Overview

I, Vampire #3

Review

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I, Vampire #3

Credits

  • Words: Joshua Hale Fialkov
  • Art: Andrea Sorrentino
  • Colors: Marcelo Maiolo
  • Story Title: Numb
  • Publisher: DC Comics
  • Price: $2.99
  • Release Date: Nov 23, 2011

Andrew and Mary’s war across America begins.

The Vampire War begins in I, Vampire #3, as Mary, Queen of Blood, attacks four cities across the country.  With hundreds of innocent humans abducted, humanity’s last hope is the vampire Andrew and his ragtag group of human followers.  Will Mary’s one-time lover be able to turn the tide for humanity against the brutality of the vampire war?

Writer Joshua Hale Fialkov has nailed the perfect tone and style for I, Vampire.  The grim, gritty, and violent nature of the book reeks of horrific atmosphere, and is far more interesting than the tone of comparable horror books.  Andrew’s story of love lost, and his reluctant war on his own kind gives readers an in-depth look into his mind, and helps adds numerous levels of detail to the world of I, Vampire.  In one of the most exciting scenes yet to pass, for example, a bloody clue left by Mary is not only a blatant hint to her direction, but also helps to bring Andrew’s story into the greater fold of the DC Universe.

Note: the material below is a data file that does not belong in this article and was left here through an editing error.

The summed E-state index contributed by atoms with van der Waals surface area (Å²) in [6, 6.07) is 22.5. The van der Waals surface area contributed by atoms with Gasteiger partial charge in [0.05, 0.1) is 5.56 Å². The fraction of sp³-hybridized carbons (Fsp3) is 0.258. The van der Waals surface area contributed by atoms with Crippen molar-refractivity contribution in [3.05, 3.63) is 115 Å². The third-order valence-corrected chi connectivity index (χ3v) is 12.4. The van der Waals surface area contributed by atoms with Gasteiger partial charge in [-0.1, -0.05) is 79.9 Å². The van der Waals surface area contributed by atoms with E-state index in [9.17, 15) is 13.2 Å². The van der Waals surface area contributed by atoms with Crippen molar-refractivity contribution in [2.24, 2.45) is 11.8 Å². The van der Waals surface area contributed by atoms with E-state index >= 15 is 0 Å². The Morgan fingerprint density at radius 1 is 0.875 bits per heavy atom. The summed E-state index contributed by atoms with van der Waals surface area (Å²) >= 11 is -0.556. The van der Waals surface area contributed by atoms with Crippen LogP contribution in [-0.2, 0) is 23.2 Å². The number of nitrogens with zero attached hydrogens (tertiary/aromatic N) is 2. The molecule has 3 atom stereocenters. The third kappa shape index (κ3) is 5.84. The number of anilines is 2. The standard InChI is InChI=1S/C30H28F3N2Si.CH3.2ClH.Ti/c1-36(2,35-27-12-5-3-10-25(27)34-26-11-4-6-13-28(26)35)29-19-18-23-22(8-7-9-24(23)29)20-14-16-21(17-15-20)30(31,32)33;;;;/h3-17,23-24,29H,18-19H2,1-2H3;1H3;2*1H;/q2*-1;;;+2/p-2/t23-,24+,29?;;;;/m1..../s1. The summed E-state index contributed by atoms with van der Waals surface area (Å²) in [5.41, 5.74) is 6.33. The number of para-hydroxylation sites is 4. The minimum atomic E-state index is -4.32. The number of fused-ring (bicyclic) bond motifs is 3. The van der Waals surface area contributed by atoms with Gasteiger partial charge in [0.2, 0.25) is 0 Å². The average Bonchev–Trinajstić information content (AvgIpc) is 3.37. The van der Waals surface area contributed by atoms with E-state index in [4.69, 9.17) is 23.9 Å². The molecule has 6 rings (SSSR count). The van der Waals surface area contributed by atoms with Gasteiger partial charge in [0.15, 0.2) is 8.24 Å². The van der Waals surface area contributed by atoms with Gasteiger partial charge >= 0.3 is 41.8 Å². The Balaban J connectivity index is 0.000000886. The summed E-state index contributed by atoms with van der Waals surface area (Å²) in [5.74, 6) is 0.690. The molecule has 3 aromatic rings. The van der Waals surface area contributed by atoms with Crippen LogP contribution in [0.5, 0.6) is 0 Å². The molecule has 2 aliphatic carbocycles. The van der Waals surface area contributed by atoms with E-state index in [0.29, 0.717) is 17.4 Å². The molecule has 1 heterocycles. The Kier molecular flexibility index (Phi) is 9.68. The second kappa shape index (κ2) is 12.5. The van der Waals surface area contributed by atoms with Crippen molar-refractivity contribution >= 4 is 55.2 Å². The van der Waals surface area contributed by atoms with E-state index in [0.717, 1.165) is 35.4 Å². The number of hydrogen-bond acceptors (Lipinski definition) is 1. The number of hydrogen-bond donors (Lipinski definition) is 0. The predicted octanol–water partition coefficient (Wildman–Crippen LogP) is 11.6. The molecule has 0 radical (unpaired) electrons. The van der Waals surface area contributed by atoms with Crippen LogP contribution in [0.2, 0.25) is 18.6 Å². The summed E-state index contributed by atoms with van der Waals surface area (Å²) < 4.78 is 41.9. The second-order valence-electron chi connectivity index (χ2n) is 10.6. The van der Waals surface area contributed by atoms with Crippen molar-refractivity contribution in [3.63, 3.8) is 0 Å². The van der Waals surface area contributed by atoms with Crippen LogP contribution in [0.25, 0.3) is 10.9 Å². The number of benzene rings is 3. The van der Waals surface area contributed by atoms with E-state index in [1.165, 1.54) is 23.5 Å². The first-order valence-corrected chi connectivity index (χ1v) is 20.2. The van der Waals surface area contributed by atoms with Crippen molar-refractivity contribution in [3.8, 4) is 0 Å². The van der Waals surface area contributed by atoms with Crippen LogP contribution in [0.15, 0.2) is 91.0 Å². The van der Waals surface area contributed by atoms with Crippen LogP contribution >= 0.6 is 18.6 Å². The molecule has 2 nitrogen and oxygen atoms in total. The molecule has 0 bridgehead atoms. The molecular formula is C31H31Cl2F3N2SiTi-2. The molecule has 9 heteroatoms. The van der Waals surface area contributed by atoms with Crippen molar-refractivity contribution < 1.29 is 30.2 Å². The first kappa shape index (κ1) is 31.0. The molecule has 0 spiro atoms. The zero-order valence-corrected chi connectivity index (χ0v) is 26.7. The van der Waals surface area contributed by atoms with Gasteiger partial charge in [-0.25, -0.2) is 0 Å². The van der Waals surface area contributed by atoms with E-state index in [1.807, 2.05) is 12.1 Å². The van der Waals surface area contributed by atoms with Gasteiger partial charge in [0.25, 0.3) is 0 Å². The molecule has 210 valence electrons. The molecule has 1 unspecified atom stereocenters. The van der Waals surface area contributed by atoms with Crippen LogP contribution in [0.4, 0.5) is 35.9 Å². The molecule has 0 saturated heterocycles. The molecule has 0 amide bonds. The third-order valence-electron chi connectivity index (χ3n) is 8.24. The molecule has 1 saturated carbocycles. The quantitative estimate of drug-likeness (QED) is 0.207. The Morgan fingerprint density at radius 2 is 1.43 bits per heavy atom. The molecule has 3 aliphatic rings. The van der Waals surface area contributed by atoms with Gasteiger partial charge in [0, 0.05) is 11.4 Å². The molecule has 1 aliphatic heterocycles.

Much like Fialkov’s story has captured the perfect tone for I, Vampire, Andrea Sorrentino’s art similarly embodies the truly dreadful atmosphere of Andrew’s world.  Many times the expressions of the lowly humans truly convey the terror they face at the hands of Mary’s vampires, while the vampires radiate arrogant and smug confidence.  Likewise, Marcelo Maiolo’s subtle colors add a fantastic layer of depth to I, Vampire, especially in scenes where blood splatters across walls and faces.  In a double-page spread, for example, Andrew cuts a vampire’s head clean in half, with fingers and toes peppering the image, and blood spray across the page.  As gruesome as I, Vampire can become, however, it is never excessive or distasteful, which is certainly a testament to the book’s creators.

For those looking for an escape from superhero comics I, Vampire is a fantastic choice for vampire and horror fanatics alike.  Joshua Hale Fialkov’s story of betrayal and death is by no means your sister’s vampire story, as Andrea Sorrentino’s art will certainly prove.  With Mary’s clue revealing her next destination, I, Vampire will only continue to become more exciting and deadly.

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